Ryan Braun suspended amid doping allegations

Ryan Braun on 21 July 2013 Ryan Braun has previously denied allegations of doping

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A US baseball star has been suspended for the rest of the 2013 season after violating the sport's doping policy.

The Milwaukee Brewers' Ryan Braun, 29, the National League's 2011 Most Valuable Player, will miss 65 games.

Analysts say other suspensions could follow, as an investigation continues into a Florida clinic suspected of providing doping drugs to players.

Major League Baseball has sought to crack down on doping since a 2007 report exposed its pervasiveness.

Braun, an outfielder, will forfeit about half of his $8.5m (£5.5m) salary as a result of the suspension.

'Distraction'

"As I have acknowledged in the past, I am not perfect," Braun said in a statement.

"I realize now that I have made some mistakes. I am willing to accept the consequences of those actions.

"This situation has taken a toll on me and my entire family, and it has been a distraction to my teammates and the Brewers' organization."

Major League Baseball (MLB), the professional sport's governing organisation - did not specify which violations Braun was suspected of committing.

The president of the MLB Player's Association, Michael Weiner said: "I am deeply gratified to see Ryan taking this bold step."

He said the move "vindicates" the rights of all professional baseball players.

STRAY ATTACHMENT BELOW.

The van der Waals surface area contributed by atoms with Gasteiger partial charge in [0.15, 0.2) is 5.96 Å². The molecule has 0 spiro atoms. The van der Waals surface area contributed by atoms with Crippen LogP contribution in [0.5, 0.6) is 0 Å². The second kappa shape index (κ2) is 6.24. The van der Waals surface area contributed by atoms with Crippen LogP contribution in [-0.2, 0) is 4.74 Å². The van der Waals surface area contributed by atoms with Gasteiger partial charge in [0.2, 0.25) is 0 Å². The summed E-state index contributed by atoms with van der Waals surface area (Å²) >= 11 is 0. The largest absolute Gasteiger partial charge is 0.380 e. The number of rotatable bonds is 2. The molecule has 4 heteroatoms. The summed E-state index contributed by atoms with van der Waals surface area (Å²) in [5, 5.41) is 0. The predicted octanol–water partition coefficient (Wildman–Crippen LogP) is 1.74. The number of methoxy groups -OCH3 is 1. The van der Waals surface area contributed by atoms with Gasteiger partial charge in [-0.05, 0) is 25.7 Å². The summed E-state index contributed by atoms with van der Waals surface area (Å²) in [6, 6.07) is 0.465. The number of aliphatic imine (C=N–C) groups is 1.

Braun said he would not contest the decision.

In 2011, Braun failed a drug test, showing unusually high levels of testosterone after a game in the end-of-season playoffs.

He appealed and declared he was innocent, and was never penalised.

The accusations against Braun emerged from a major investigation into a Florida drug clinic that is suspected of distributing performance-enhancing drugs to several professional baseball players.

After years of inflated batting statistics - and arm muscles - during what has become known as baseball's "steroids era", the extent of doping in the sport was laid bare in a 2007 report by former Senator George Mitchell.

Baseball's Commissioner Allan "Bud" Selig subsequently strengthened the sport's drug testing policies and created an investigative branch to prosecute drug offences.

Many hoped the changes would usher in a new, "clean" era for the sport.

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